Consumers bemoaned the death of AT&T’s “unlimited” data plan when it was dropped in favor of plans in the amounts of $15 for 250 MB and $25 for 2 GB of data. How much data do we really need though? For the past few months we’ve set our phones to use WiFi when available and monitored how much data we’re really using. You and your wallet might be happily surprised with the results!
Having owned an iPhone for a few years, everyone on our family plan was grandfathered in to the old unlimited plan, which at $30/month was only $5 more than the 2 GB plan. I was regularly using 2-3 GB of data per month, liberally using the internet because I didn’t have to really worry about usage overages. When my girlfriend joined our family plan, the unlimited option wasn’t available to her so she was stuck with the 2 GB of data for $25/month. She (and many others) complained about her inability to have unlimited data, and I questioned whether she actually really needed more than 2 GB of data per month in the first place.
Checking our usage statistics at AT&T’s website showed that she wasn’t coming anywhere close to her limits, averaging around 500 MB for the first few months of her plan. She countered that she was limiting her usage because of her data cap, to which I argued that she was still nowhere close to her limits. Thus began a few months of testing and comparing, all in the name of a gentleman’s bet.
First we had her go ahead and run amok with her data usage. As a safeguard I would be constantly monitoring her usage so I could warn her if she came close to her limits and wouldn’t incur an overage charge ($10 per additional GB). In two months, she never came close to her 2 GB limit, averaging maybe 1 GB per month. So with her $25 2 GB plan, she was saving $5 per month ($60 per year) over the $30 unlimited plan. At $10 per extra GB in overage, she could exceed her 2 GB cap for 6 months out of the year if absolutely needed and it would be the same as the unlimited plan, but her data usage trends were showing she wasn’t coming close to needing it, and $60 saved is $60 saved. While the idea of not having limits or caps is nice, sometimes you just don’t really need to pay for the extra (says the guy who always gets suckered into the super size drink).
Second we tested my own usage. I was already averaging 2-3 GB per month for the past year and more, so I knew that the 2 GB limit wouldn’t work for me. In my case at this point I would have to stay with my grandfathered unlimited plan. Looking at how and where I actually used data though, I realized that a good portion of my time using data was either at home or at the office, both locations which I have speedy WiFi readily available to me. Previously I had always left WiFi off on my Iphone for fear of draining my battery needlessly, but with newly implemented techniques for always having a charge I decided to give it a shot. For the last two months I’ve tested with WiFi always on to see how it affected my 3G data usage as well as my battery life.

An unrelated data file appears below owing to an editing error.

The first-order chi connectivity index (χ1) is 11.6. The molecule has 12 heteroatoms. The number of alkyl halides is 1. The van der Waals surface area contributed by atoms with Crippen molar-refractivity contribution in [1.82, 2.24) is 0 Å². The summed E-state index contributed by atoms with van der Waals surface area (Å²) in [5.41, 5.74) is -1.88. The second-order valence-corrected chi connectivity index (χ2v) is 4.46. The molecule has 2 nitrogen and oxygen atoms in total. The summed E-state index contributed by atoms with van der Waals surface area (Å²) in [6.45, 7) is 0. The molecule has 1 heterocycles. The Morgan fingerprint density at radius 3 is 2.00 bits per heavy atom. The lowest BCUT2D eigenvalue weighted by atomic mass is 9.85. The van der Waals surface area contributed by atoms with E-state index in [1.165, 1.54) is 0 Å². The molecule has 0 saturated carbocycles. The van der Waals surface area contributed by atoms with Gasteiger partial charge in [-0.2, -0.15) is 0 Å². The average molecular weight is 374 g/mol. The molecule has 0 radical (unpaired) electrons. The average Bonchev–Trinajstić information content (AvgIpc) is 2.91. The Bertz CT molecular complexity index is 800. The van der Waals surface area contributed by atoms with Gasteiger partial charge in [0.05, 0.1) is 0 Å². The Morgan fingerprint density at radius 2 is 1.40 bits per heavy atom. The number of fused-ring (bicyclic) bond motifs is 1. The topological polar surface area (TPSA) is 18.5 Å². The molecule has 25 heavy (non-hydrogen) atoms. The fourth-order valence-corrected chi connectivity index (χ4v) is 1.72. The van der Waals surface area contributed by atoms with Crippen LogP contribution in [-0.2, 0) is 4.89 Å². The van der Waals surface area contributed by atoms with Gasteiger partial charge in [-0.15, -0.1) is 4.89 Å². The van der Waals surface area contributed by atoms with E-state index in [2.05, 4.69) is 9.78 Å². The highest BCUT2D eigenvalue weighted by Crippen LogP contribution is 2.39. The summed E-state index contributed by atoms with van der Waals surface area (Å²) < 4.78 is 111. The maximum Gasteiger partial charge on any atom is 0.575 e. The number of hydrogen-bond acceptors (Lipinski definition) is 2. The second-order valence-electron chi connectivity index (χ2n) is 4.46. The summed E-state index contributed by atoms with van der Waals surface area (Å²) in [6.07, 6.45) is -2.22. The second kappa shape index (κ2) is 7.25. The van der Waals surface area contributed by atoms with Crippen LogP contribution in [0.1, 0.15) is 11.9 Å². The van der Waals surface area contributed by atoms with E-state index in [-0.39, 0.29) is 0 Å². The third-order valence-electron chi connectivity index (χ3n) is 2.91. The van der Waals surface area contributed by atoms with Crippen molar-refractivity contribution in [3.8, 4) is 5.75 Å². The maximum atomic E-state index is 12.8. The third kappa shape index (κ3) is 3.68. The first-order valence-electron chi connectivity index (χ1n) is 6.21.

While my battery life was definitely taking a beating (I regularly was in the red by noon), I got into the habit of plugging my phone in early on during the day at the office. A plugged in phone isn’t always the most convenient for talking on the phone, but adding a dedicated Bluetooth headset to my desk it actually made conversations more convenient. So the battery issue became a non-issue, although over the weekends or when I’m on extended trips away from the home or office I make sure to turn WiFi off if I’m going to be away from a charger for a while. It’s a shame the WiFi settings are buried in the iPhone settings - makes me want to Jailbreak to create shortcuts to easily toggle WiFi (and Bluetooth and brightness - you get the picture on Jailbreaking benefits).
How did my data usage fare? In two months of WiFi use, my 3G data usage dropped from 2-3 GB to only 500 MB per month! That’s a whopping 1.5 GB to 2.5 GB less per month than I was using before on 3G only. The two months of normal usage showed that I could easily drop down to the 2 GB $25 per month plan and save myself $5 per month. It may sound small, but that $60 per year over two years covers over half the upgrade cost to the next iPhone over a two year contract. It’s a shame that AT&T doesn’t offer something in between their first $15 200 MB plan and their $25 2 GB plan, or there might even be more savings for both of our data usage rates.
Check out your own usage and let us know how much data you’re using per month and what plan you’ve got. It might be worth it to say goodbye to unlimited data when it’s there simply for unlimited data’s sake.